California Police Officers Abuse State Databases With Impunity

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Law enforcement agencies in California set new records in 2016 for the misuse of statewide records databases despite lax reporting requirements for database abuse cases and little independent investigative oversight of such privacy violations.

New data on official misuse of the California Law Enforcement Telecommunications System (CLETS) – which gives policing agencies access to a variety of statewide and federal records – show that 2016 was a banner year for police discipline associated with CLETS abuse, according to an analysis by the Electronic Frontier Foundation (EFF).

A total of 159 investigations of CLETS misuse occurred in 2016, a 14.5 percent increase from 2015 and a 50 percent jump from 2011. Of the 2016 total, 117 investigations ended in conclusions that police had abused the system. Nearly 40 more cases were listed as pending without final conclusion.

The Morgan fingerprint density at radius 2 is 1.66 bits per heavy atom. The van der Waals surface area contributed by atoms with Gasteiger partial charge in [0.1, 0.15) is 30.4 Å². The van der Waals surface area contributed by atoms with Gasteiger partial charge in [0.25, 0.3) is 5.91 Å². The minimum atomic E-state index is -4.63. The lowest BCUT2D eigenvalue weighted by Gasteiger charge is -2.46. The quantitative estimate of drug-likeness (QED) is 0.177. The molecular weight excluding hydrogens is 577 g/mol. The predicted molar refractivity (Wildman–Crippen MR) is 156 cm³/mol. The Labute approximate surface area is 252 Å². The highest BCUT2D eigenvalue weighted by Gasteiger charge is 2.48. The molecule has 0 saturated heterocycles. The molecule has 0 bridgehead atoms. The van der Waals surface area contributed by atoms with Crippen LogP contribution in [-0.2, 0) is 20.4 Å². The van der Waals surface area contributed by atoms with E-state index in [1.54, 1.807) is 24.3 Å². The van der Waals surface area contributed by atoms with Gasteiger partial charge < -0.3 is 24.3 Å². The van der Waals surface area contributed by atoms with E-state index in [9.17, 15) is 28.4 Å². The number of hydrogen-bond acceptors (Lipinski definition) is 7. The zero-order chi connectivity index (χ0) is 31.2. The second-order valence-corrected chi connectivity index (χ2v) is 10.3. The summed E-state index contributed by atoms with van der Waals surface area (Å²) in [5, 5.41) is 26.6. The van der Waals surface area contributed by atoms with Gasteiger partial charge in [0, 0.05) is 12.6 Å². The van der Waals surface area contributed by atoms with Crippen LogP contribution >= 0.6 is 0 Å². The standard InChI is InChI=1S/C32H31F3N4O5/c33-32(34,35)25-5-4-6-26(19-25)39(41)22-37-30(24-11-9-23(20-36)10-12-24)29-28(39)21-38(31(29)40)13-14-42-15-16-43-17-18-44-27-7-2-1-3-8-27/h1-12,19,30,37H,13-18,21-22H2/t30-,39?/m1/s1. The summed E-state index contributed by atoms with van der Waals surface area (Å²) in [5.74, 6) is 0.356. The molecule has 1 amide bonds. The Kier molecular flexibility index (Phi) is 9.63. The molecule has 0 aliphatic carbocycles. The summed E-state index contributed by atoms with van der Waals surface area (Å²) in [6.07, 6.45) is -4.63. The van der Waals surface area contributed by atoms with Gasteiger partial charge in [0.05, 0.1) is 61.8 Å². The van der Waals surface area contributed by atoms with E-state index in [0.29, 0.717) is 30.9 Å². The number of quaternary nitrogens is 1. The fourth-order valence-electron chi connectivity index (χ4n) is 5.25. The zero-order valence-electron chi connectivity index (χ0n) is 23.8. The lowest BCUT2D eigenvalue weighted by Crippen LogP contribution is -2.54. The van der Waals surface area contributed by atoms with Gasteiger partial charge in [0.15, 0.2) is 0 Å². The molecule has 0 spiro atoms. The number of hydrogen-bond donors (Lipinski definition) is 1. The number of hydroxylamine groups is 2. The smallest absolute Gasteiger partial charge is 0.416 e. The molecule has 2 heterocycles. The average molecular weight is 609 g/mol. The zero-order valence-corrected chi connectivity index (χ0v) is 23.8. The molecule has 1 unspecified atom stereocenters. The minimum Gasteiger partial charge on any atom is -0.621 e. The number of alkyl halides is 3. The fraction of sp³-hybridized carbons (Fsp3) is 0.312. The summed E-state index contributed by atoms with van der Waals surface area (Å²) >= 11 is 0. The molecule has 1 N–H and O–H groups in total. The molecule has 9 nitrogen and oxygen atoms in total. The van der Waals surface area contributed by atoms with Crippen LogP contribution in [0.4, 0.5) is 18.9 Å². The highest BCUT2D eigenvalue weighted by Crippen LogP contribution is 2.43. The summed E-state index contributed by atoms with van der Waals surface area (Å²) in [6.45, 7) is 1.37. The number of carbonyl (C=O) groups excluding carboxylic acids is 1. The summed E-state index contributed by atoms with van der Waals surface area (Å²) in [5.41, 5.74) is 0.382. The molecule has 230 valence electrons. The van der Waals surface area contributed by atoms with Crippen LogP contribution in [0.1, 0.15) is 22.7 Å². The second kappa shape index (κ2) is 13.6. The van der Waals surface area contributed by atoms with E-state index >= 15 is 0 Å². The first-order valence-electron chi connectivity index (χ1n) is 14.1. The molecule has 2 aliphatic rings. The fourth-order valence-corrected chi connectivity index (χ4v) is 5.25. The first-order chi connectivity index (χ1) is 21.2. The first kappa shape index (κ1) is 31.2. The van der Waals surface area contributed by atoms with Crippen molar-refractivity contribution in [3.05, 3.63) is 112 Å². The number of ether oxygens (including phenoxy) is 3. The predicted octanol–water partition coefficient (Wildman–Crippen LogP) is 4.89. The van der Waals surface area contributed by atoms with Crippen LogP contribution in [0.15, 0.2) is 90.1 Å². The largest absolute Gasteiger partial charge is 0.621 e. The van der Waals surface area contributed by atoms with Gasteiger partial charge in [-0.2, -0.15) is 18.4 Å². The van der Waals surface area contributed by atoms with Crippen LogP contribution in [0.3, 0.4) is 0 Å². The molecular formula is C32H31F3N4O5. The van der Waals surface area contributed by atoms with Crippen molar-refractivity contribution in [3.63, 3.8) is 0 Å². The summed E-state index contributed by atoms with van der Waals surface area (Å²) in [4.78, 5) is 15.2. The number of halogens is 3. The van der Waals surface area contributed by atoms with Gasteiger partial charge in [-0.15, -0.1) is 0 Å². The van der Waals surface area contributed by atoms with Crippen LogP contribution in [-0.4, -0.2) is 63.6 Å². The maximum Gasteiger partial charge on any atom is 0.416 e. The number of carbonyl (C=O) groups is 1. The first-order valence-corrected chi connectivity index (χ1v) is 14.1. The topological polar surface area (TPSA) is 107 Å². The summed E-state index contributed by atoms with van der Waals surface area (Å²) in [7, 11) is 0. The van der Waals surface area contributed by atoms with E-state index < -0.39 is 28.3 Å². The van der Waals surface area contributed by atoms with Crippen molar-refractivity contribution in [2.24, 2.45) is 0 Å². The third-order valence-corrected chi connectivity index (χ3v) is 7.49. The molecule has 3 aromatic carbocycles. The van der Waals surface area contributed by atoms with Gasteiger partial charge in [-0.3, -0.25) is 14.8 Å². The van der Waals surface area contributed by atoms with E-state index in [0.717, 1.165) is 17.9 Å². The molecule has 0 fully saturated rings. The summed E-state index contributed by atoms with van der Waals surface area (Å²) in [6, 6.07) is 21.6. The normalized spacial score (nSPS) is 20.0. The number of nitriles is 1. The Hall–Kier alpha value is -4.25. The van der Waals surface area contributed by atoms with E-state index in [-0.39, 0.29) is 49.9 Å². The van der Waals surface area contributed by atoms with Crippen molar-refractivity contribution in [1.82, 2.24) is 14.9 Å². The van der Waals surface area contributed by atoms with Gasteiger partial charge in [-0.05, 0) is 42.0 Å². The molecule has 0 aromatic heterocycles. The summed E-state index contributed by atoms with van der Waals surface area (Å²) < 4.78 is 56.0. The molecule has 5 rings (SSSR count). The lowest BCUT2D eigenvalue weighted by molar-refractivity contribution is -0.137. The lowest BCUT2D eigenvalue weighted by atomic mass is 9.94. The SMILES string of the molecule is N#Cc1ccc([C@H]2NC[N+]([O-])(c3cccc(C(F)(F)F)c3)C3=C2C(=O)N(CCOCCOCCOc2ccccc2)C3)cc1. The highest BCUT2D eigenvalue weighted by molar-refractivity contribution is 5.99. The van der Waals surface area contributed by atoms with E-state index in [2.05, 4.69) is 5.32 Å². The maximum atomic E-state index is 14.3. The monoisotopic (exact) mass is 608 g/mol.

Offending officers either resigned or were fired in 27 cases, three cases yielded a felony conviction, while another three resulted in misdemeanor convictions.

Officers were not punished in 24 of the confirmed cases. Offenders in 28 cases only received “counseling” while officers in 21 other cases were punished in ways only classified as “other,” the EFF said.

In addition, with 17 cases of confirmed abuse, the Oakland Police Department set a new one-year record in 2016 for most CLETS-related discipline of officers or staff within an individual policing agency, the EFF reported.

The EFF pointed out that the CLETS has been abused by officers in the past to stalk ex-partners and leak records on witnesses to the family of a convicted murderer, among other cases.

For the full article please follow the link below:

https://www.rt.com/usa/388476-california-police-database-abuse/

Source: rt.com




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Filming Cops
Filming Cops 5620 posts

Filming Cops was started in 2010 as a conglomerative blogging service documenting police abuse. The aim isn’t to demonize the natural concept of security provision as such, but to highlight specific cases of State-monopolized police brutality that are otherwise ignored by traditional media outlets.

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